Despite convictions, justice for murdered journalists in Mexico remains abstract

This statement was originally published on cpj.org on 28 October 2020.

Some recent convictions in the cases of journalists murdered in Mexico may give the impression that the state is making significant progress in the fight against impunity. While CPJ has welcomed the convictions as an important step, the outlook for breaking the cycle of impunity and violence in Mexico has grown more dim under President Andrés Manuel López Obrador. On August 21, a federal judge in Chihuahua convicted Juan Carlos Moreno for the murder of reporter Miroslava Breach Velducea on March 23, 2017, and sentenced him to 50 years in prison. The conviction followed a 14-year sentence issued in February to Heriberto Picos Barraza, who drove the getaway car used for the May 2017 murder of Javier Valdez Cárdenas, a 2011 recipient of CPJ’s International Press Freedom Award. Several other cases have seen convictions over the past few years.

But Mexico remains firmly on CPJ’s Global Impunity Index, which highlights countries where journalists are murdered and their killers go free. In the vast majority of murder cases, no suspect has been convicted, according to CPJ research. Only a single murder case in Mexico – from 1995 – has received full justice since CPJ began tracking killings in 1992. In both the Breach and Valdez cases, among the most emblematic in recent Mexican history, those receiving a sentence were convicted for being the triggermen. In both cases, the suspected masterminds remain at large.

Moreover, the conviction of Picos Barraza in the Valdez case was achieved in a so-called abbreviated trial. Under this agreement, he pleaded guilty, but was not obliged to provide further details about the murder that may have helped federal prosecutors’ case against a second suspect, Juan Francisco “N,” alias ‘El Quillo,’ whose trial is ongoing.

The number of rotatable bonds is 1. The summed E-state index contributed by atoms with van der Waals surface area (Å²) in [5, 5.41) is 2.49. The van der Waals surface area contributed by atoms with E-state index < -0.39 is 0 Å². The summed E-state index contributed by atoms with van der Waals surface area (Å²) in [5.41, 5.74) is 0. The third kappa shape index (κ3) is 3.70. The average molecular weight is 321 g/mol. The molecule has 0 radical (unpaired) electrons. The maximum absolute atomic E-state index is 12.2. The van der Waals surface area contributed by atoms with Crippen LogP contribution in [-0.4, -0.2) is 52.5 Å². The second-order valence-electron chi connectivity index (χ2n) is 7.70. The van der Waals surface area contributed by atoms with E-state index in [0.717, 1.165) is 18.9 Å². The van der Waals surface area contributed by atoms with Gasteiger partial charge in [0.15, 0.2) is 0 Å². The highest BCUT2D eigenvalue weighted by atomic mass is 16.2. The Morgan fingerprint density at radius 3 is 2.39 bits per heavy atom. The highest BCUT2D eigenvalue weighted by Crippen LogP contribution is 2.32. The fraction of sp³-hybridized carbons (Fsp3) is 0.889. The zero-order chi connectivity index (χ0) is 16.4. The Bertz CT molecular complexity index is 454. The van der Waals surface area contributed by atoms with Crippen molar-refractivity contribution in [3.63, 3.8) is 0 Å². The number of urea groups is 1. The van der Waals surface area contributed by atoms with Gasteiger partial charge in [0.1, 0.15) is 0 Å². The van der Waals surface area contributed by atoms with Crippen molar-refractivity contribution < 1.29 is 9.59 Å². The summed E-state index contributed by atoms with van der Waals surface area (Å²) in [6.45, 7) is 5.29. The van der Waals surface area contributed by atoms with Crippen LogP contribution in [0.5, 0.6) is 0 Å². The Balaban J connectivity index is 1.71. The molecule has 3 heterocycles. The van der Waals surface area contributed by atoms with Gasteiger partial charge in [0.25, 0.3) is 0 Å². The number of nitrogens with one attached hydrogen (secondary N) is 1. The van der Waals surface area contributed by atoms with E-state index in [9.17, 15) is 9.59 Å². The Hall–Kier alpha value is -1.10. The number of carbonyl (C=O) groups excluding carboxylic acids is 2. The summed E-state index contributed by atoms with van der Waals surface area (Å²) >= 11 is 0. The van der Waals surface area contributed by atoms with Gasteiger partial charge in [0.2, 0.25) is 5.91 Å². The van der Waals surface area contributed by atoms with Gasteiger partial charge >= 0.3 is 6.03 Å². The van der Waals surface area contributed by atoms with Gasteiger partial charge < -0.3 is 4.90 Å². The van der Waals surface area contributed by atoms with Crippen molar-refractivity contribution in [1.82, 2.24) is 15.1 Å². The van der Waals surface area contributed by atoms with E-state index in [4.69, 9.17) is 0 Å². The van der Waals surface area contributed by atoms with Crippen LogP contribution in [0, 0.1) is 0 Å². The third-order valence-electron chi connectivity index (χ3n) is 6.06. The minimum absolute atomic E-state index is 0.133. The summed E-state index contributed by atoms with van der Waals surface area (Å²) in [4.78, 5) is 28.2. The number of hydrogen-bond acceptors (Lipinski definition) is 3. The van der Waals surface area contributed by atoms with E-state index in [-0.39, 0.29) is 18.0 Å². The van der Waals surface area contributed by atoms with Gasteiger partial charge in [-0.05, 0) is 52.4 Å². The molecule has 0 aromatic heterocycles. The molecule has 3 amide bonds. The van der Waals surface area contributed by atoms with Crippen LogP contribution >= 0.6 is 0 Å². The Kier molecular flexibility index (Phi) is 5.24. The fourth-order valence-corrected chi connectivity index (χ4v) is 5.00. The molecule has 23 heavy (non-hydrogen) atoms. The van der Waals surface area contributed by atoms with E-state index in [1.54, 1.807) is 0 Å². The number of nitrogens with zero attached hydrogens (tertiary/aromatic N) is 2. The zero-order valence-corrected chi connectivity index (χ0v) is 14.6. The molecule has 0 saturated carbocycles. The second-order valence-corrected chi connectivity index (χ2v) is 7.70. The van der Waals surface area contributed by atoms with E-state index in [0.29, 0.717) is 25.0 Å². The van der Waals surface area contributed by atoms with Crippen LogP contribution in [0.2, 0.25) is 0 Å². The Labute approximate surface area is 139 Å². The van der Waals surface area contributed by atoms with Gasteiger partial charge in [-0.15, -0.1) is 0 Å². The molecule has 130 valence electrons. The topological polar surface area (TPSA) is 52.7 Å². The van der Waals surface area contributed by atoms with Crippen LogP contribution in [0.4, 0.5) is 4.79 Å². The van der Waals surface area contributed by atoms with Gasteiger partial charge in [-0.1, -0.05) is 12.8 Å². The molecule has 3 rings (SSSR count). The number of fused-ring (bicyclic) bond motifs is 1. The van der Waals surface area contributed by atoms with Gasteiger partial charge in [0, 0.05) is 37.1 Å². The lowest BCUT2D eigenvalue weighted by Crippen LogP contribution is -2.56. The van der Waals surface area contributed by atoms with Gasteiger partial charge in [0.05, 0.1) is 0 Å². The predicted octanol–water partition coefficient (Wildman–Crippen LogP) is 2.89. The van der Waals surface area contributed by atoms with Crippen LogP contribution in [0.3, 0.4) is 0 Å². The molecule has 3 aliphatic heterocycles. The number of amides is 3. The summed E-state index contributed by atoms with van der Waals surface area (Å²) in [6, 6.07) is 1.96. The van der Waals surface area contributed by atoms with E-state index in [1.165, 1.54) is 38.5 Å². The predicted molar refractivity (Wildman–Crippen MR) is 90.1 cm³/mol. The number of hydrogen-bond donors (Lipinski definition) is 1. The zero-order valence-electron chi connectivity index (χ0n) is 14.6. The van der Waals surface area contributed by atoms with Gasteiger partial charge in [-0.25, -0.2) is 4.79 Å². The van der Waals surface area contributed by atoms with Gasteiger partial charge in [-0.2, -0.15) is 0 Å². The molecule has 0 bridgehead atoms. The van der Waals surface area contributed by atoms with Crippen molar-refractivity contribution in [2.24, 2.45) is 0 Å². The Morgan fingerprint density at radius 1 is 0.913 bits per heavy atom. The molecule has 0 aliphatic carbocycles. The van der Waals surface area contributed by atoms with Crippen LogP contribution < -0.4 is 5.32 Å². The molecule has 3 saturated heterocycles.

The lingering impunity places tremendous strain on the families of murdered journalists, said Nancy Gómez. Her brother, Mario Gómez, a reporter for newspaper El Heraldo in the southern Mexican state of Chiapas, was shot dead in broad daylight in the town of Yajalón on August 21, 2018. Although several suspects were arrested and are on trial, Gómez told CPJ that authorities have made little progress in finding those who ordered the murder.

“It’s extremely stressful,” Gómez said. “We feel that the trial is completely stuck. I fear that the suspects may be released, it’s already taken so long. Honestly, this is no way to live.”

López Obrador’s government is not helping to solve the problem. The office of the Special Prosecutor for Attention to Crimes Committed Against Freedom of Expression (FEADLE) – a dependency of the Mexico City-based federal attorney general’s office, which was created in 2010 to address the growing number of killings of journalists – has, under López Obrador, shied away from proactively prosecuting murder cases. The institution’s authority to federalize murder cases was expanded through a constitutional amendment in 2013, but its head, Ricardo Sánchez Pérez del Pozo, told CPJ in 2019 that his agency will only prosecute murder cases by request of the victims’ families or of state authorities. In practice, this rarely happens – not least because local and state officials are often implicated in crime and corruption, according to CPJ research.